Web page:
Saturday, December 7, 2013

How to choose the right loan for you

right loan for you
There are certain times when unexpected expenditure crops up and it’s useful to take out a loan to cover it. For example, if home improvements are needed, such as a loft conversion or a new conservatory, the additional funds required will add value to the house, so a low rate loan is a good investment. Similarly, a wedding in the family might mean extra money is essential and it’s wonderful to be able to plan a great day of celebrations knowing that there’s an affordable way to do so.

Types of loans

Unsecured loans are normally available for sums up to £25,000 and when deciding what is most suitable it’s important to look at the typical rates of interest and not merely the headline rates, as these are often only available to a small percentage of borrowers.

Not every lender operates in the same way of course and it’s certainly worth shopping around to find a loan that suits the circumstances and offers attractive payment options. A variable rate loan means that payments will change according to interest rates – they may go up or down every month. A fixed rate loan, on the other hand, involves monthly payments for a fixed period of time so it’s easy to budget for the regular payments. Usually, it’s not possible to pay off the loan early without incurring interest charges – normally about one month’s interest charges but sometimes equivalent to interest charges for two or three months.

A flexible loan, on the other hand, does offer the option to pay off the loan earlier if this is preferable. Overpaying the monthly amount is also an option with certain types of flexible loans. Sometimes it’s also possible to delay payments or take a ‘payment holiday’ – a break in payments for up to three months at a time. It’s best to remember that even when taking a payment holiday, however, interest on the loan will continue to accrue, so flexible loans are not always as good as they might at first appear.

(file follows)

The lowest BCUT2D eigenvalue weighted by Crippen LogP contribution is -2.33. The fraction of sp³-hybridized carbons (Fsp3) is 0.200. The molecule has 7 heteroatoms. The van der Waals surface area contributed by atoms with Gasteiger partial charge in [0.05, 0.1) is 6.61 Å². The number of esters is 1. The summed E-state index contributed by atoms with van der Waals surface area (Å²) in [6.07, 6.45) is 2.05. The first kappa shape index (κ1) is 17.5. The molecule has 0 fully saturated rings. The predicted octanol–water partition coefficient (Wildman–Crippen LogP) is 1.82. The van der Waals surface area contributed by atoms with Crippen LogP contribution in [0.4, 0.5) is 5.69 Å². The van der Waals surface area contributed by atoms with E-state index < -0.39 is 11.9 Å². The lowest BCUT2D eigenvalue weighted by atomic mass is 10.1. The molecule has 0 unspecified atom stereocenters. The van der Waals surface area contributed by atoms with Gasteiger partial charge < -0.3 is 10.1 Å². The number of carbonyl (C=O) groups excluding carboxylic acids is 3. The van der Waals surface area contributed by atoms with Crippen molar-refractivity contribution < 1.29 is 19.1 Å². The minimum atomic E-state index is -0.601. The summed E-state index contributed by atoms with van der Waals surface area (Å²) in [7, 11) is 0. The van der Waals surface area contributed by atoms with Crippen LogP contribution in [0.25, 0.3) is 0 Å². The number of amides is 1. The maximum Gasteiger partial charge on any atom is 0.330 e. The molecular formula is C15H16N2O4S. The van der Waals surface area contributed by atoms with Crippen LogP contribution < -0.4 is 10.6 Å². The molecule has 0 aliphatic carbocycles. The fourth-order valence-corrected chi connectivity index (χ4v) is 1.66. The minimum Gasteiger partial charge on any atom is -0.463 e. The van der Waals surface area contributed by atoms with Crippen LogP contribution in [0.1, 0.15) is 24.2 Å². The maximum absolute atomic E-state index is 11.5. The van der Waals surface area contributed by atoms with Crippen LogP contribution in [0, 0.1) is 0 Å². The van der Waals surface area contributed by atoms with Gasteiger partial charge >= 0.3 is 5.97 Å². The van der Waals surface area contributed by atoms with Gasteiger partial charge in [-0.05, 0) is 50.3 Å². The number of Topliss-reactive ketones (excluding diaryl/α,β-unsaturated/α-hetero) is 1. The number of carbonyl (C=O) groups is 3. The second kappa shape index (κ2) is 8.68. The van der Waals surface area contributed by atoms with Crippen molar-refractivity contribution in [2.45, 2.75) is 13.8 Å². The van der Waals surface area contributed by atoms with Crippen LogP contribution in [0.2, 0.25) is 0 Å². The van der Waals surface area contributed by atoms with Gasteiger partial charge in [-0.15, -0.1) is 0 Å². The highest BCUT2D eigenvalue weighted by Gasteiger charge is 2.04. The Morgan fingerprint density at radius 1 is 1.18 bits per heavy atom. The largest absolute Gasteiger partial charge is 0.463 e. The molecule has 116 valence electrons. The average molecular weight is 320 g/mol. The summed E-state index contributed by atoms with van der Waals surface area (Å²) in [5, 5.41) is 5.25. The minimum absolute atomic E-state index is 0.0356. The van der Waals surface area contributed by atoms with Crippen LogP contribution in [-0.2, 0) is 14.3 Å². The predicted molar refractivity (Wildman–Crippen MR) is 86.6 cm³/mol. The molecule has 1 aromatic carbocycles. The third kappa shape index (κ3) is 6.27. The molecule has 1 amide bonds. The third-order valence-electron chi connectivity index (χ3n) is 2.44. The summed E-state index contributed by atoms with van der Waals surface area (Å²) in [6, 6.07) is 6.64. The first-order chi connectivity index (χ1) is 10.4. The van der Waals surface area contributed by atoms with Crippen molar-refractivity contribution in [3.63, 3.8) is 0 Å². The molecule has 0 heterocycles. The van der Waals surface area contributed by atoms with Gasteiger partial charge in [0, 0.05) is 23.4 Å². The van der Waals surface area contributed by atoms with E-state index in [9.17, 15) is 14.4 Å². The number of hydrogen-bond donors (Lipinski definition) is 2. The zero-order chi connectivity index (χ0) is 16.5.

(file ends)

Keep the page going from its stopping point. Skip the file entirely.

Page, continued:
How to choose the best loan

Most lenders provide a loan calculator to help customers work out their rates and it makes sense to check these out as the amount of money to be borrowed has a bearing on the cost of the loan – with larger amounts often being more advantageous in terms of repayment costs than smaller ones. Some providers offer a lower APR (typically 9.9% for example) for loans of more than £5,000, whereas smaller amounts, say £3,000, might attract an APR of 15.9%. This means it can sometimes make more sense to borrow a larger amount than is needed on a flexible loan with a smaller APR and then avoid paying any extra interest by repaying the surplus immediately.

It’s worth remembering that there is a great deal of competition among financial institutions when it comes to lending money. Banks, building societies and the Post Office have a variety of loan schemes from which customers can choose and it pays to shop around for the best low rate loans before making a decision.

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